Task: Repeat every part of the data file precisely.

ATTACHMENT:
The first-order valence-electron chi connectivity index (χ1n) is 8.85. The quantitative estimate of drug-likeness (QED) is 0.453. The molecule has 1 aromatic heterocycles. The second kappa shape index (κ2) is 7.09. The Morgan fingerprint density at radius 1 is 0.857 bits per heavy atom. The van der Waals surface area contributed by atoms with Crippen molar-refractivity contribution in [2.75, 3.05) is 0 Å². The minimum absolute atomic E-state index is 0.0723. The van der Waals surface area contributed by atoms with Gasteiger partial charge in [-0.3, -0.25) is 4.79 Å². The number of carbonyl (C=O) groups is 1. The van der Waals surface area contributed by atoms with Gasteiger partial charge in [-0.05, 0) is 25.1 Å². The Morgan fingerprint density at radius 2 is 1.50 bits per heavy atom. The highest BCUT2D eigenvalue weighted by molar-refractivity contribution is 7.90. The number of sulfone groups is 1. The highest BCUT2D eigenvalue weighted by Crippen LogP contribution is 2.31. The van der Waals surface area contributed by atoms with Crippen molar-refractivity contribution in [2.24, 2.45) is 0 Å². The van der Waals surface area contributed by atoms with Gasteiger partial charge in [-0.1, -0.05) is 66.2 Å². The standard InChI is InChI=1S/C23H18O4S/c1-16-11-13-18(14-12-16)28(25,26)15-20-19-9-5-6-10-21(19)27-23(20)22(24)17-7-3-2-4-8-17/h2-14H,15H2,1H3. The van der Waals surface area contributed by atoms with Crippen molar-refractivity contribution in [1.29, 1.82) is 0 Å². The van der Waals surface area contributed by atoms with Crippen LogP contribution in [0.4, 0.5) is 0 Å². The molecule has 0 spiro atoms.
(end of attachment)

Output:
The first-order valence-electron chi connectivity index (χ1n) is 8.85. The quantitative estimate of drug-likeness (QED) is 0.453. The molecule has 1 aromatic heterocycles. The second kappa shape index (κ2) is 7.09. The Morgan fingerprint density at radius 1 is 0.857 bits per heavy atom. The van der Waals surface area contributed by atoms with Crippen molar-refractivity contribution in [2.75, 3.05) is 0 Å². The minimum absolute atomic E-state index is 0.0723. The van der Waals surface area contributed by atoms with Gasteiger partial charge in [-0.3, -0.25) is 4.79 Å². The number of carbonyl (C=O) groups is 1. The van der Waals surface area contributed by atoms with Gasteiger partial charge in [-0.05, 0) is 25.1 Å². The Morgan fingerprint density at radius 2 is 1.50 bits per heavy atom. The highest BCUT2D eigenvalue weighted by molar-refractivity contribution is 7.90. The number of sulfone groups is 1. The highest BCUT2D eigenvalue weighted by Crippen LogP contribution is 2.31. The van der Waals surface area contributed by atoms with Crippen molar-refractivity contribution in [2.24, 2.45) is 0 Å². The van der Waals surface area contributed by atoms with Gasteiger partial charge in [-0.1, -0.05) is 66.2 Å². The standard InChI is InChI=1S/C23H18O4S/c1-16-11-13-18(14-12-16)28(25,26)15-20-19-9-5-6-10-21(19)27-23(20)22(24)17-7-3-2-4-8-17/h2-14H,15H2,1H3. The van der Waals surface area contributed by atoms with Crippen molar-refractivity contribution in [1.29, 1.82) is 0 Å². The van der Waals surface area contributed by atoms with Crippen LogP contribution in [0.4, 0.5) is 0 Å². The molecule has 0 spiro atoms.